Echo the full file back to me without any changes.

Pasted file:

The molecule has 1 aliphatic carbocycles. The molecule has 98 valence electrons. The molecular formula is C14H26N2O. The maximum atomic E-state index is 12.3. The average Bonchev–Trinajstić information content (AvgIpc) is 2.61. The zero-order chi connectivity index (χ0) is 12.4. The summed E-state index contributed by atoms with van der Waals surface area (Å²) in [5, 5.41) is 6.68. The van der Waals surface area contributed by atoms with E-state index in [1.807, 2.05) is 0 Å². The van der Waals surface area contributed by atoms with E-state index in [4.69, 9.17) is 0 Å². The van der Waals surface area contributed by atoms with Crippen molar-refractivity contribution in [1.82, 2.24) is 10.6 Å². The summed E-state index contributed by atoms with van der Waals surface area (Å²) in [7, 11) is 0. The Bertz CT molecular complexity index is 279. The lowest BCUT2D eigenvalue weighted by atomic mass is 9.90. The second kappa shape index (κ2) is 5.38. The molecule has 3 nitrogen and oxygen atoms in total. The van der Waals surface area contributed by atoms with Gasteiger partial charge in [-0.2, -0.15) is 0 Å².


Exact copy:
The molecule has 1 aliphatic carbocycles. The molecule has 98 valence electrons. The molecular formula is C14H26N2O. The maximum atomic E-state index is 12.3. The average Bonchev–Trinajstić information content (AvgIpc) is 2.61. The zero-order chi connectivity index (χ0) is 12.4. The summed E-state index contributed by atoms with van der Waals surface area (Å²) in [5, 5.41) is 6.68. The van der Waals surface area contributed by atoms with E-state index in [1.807, 2.05) is 0 Å². The van der Waals surface area contributed by atoms with E-state index in [4.69, 9.17) is 0 Å². The van der Waals surface area contributed by atoms with Crippen molar-refractivity contribution in [1.82, 2.24) is 10.6 Å². The summed E-state index contributed by atoms with van der Waals surface area (Å²) in [7, 11) is 0. The Bertz CT molecular complexity index is 279. The lowest BCUT2D eigenvalue weighted by atomic mass is 9.90. The second kappa shape index (κ2) is 5.38. The molecule has 3 nitrogen and oxygen atoms in total. The van der Waals surface area contributed by atoms with Gasteiger partial charge in [-0.2, -0.15) is 0 Å².